“By highlighting the contribution of nature, we now have a tool that allows us to properly view and value nature. It can help us bring about a rapid and lasting shift toward sustainability for both people and the environment.” 

The Executive Secretary of the Secretariat of the Convention on Biological Diversity, Elizabeth Maruma Mrema said:

“As governments to the Convention on Biological Diversity get ready to agree and implement the post-2020 biodiversity framework that will recraft our relationship with nature, this new ecosystem accounting framework will provide an impetus for an accurate accounting of the value of biodiversity.  In so doing, it is a step towards sustainable development.” 

Executive Vice-President of the European Commission, Frans Timmermans said:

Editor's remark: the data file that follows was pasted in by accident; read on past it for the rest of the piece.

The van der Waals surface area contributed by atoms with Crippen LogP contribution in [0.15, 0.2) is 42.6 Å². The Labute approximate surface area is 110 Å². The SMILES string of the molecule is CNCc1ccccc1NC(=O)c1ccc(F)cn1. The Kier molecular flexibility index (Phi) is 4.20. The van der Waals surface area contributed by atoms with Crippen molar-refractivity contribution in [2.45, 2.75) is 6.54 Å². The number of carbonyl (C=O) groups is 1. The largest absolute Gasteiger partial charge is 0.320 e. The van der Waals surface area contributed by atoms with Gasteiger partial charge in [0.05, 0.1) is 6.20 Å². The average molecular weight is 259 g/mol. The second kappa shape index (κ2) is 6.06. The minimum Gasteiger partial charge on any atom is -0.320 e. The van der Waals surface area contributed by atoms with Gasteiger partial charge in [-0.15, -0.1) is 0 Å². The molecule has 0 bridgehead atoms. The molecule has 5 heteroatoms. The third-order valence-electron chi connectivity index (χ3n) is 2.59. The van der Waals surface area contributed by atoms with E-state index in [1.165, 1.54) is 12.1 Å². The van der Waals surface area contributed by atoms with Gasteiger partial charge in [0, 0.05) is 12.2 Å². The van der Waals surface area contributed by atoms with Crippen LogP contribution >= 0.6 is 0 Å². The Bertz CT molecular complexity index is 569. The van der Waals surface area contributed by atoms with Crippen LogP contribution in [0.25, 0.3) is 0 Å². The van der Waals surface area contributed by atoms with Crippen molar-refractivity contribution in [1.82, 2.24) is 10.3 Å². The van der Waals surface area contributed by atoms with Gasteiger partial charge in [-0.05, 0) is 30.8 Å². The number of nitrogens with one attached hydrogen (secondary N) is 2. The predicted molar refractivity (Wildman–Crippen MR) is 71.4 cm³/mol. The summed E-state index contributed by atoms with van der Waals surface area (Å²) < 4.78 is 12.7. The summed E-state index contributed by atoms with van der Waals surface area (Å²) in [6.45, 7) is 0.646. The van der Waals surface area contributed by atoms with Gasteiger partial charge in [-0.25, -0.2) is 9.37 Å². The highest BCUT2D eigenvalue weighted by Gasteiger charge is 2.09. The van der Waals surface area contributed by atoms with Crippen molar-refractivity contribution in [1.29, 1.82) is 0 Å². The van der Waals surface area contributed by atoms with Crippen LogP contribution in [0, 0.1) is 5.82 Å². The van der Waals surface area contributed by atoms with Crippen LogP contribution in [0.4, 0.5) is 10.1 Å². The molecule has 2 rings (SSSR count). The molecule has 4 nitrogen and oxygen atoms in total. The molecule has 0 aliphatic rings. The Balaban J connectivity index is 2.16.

"To tackle the climate and biodiversity crises we have to transform our economic model. This new statistical framework moves beyond GDP and takes better account of biodiversity and ecosystems in national economic planning. It is a major development in changing the way we think about prosperity and wellbeing."

European Commissioner for Environment, Oceans and Fisheries, Virginijus Sinkevičius added:

“Whereas nature contributes substantially into our economy, it is largely invisible in our economic statistics. We need to transform how we view and value nature and make its contribution to our life part of the economic equation. For that, we need robust methods to track investments, impacts and dependencies on nature. The new framework is a major step in this direction, as it could fundamentally reorient economic and policy planning toward sustainable development.” 

 World Bank’s Global Director for Environment, Natural Resources and Blue Economy Global Practice, Karin Kemper:

"This is a giant leap towards measuring nature’s contributions to the economy."

Press releases


Countries adopt SEEA EA framework to integrate natural capital in economic reporting